Two Missouri men indicted last week on federal weapons charges had plans to detonate a bomb at the Gateway Arch in St. Louis, unnamed sources close to the investigation have said.
The St. Louis Post-Dispatch reports Brandon Orlando Baldwin and Olajuwon Ali Davis also allegedly planned to kill St. Louis County Prosecuting Attorney Robert McCulloch and Ferguson Police Chief Tom Jackson.
Baldwin and Davis were arrested last week for making false written statements while filling out paperwork to purchase two Hi-Point .45 caliber pistols. Another unnamed source told CBS News the two men allegedly purchased explosive material in an FBI sting operation.
The indictment for the charges relating to the gun purchase was unsealed Friday as the St. Louis area was bracing for another round of protests in the wake of a grand jury decision in the Michael Brown case. The charging documents make no mention of explosives or bomb plots.
But the Post-Dispatch sources say additional charges, stemming from the alleged plots, will be filed soon.
No details for the plot were given other than to say Baldwin and Davis planned to detonate a bomb at the Gateway Arch’s observation deck. There was no mention from the sources as to how the two men might get a bomb past the airport-style security at the popular landmark.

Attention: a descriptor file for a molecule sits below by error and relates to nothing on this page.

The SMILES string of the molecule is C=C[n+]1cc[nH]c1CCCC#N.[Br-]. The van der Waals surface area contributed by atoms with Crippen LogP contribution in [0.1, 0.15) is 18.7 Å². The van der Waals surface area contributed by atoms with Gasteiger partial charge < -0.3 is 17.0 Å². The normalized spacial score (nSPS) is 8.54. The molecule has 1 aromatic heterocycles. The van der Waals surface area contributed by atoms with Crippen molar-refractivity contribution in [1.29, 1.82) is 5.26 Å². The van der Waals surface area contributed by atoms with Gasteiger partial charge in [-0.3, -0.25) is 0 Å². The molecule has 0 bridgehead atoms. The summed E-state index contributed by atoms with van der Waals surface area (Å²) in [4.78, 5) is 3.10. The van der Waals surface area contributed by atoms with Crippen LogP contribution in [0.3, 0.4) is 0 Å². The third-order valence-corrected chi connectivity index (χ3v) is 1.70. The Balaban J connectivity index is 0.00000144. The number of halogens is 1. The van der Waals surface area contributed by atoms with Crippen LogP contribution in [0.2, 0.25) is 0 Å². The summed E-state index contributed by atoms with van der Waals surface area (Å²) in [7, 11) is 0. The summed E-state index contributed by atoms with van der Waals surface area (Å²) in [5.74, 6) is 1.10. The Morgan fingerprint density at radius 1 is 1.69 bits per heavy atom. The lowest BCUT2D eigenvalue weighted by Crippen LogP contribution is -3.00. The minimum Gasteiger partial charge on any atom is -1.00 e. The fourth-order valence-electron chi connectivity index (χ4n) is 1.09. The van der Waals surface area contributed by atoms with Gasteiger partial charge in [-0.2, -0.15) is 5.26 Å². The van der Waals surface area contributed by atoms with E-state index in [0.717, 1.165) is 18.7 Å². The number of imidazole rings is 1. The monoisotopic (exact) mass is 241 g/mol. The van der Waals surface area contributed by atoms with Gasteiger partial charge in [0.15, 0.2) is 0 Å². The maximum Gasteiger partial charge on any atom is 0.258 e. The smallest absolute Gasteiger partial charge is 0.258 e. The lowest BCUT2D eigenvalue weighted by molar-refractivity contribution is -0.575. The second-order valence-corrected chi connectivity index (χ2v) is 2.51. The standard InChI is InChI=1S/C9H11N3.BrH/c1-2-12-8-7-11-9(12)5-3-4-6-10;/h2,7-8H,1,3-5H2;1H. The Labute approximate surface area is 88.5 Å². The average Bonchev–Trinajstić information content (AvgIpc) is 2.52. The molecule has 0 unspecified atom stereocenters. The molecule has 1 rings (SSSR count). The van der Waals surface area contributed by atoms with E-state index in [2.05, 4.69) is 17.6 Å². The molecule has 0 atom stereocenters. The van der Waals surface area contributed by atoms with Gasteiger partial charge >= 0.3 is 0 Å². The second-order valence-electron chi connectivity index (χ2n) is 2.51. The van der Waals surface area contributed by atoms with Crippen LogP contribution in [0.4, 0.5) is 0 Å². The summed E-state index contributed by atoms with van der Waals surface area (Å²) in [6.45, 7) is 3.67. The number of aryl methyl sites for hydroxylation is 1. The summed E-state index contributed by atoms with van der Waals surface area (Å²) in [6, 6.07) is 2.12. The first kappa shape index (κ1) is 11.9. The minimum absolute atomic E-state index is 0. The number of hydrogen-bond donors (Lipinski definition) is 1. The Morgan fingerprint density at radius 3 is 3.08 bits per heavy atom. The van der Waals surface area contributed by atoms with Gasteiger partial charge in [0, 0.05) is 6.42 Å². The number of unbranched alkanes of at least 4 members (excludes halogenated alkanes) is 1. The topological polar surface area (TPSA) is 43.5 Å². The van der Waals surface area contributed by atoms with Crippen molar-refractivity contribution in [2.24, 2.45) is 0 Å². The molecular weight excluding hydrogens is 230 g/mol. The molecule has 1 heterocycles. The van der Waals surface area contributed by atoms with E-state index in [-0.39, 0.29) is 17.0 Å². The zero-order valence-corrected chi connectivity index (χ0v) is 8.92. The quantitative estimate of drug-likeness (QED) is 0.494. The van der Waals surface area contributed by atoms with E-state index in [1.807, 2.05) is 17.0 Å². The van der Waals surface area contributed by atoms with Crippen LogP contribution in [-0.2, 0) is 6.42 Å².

It was also not disclosed whether the alleged plots to kill McCulloch and Jackson involved the use of more explosives.
Davis and Baldwin pleaded not guilty to the weapons charges Tuesday.
U.S. Attorney Richard Callahan declined to answer questions about rumored, future charges. He directed reporters to Marc Raimondi, of the Justice Department’s National Security Division. But Raimondi refused to comment on “anything beyond what was in the public document available through the court.”
Baldwin’s public defender declined to comment, but Davis’ attorney, John Lynch, promised to mount a strong defense for what he called a “pretty serious” gun charge.
Baldwin and Davis both remain in custody after waiving their right to a bail hearing.
Lynch explained why.
“This particular case involves serious issues, especially in light of the Ferguson matter,” he said. “My client is entitled to a patient analysis and due process like anybody else, and he looks forward to a vigorous defense.”